New gravity meter improves measurements
Article first published online: 3 JUN 2011
©1994. American Geophysical Union. All Rights Reserved.
Eos, Transactions American Geophysical Union
Volume 75, Issue 8, pages 90–92, 22 February 1994
How to Cite
1994), New gravity meter improves measurements, Eos Trans. AGU, 75(8), 90–92, doi:10.1029/94EO00542., et al. (
- Issue published online: 3 JUN 2011
- Article first published online: 3 JUN 2011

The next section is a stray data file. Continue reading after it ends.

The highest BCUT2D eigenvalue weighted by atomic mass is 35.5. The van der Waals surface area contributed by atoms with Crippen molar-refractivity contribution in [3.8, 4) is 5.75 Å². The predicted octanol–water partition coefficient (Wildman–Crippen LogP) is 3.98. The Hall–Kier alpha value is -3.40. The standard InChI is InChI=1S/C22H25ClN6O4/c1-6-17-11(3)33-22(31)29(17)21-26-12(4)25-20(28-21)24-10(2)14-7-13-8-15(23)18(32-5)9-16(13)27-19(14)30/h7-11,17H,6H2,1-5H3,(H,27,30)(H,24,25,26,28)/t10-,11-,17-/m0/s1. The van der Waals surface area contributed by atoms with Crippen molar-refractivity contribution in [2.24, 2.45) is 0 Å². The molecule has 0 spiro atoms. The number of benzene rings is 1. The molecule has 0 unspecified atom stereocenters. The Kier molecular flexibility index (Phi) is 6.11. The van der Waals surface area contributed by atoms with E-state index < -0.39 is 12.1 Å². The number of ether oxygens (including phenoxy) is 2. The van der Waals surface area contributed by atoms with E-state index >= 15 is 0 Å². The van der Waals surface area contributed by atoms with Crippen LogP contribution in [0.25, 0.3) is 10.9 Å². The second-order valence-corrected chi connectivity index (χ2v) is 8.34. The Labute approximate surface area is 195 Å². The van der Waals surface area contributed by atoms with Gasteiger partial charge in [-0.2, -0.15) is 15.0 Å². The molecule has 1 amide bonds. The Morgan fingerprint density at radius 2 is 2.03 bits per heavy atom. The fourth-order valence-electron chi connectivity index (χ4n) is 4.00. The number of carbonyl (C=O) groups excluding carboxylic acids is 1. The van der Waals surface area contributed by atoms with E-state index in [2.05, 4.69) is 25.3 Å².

One of the best-known anecdotes in the history of science recounts how the observation of an apple falling from a tree led Isaac Newton to discover the law of gravitation. For good reason, Newton's discovery did not trigger the development of “free-fall” gravity meters and grand expeditions to the far corners of the Earth to measure gravity. Directly measuring the acceleration of a body in free fall near the surface of the Earth may be conceptually simple, but it is technologically difficult. It wasn't until more than 2 centuries later that time and length measurement techniques reached levels that motivated researchers to build free-fall absolute gravimeters. These efforts were limited to the construction of one-of-a-kind “laboratory” instruments, minus one notable exception: the construction of six identical absolute gravimeters by the Joint Institute for Laboratory Astrophysics (JILA) [Niebauer, 1987a]. Geodetic organizations worldwide used the JILA instruments to measure gravity at more than one hundred stations achieving repeatability or precision of a few microgals (1 μGal equals l×10−8ms−2).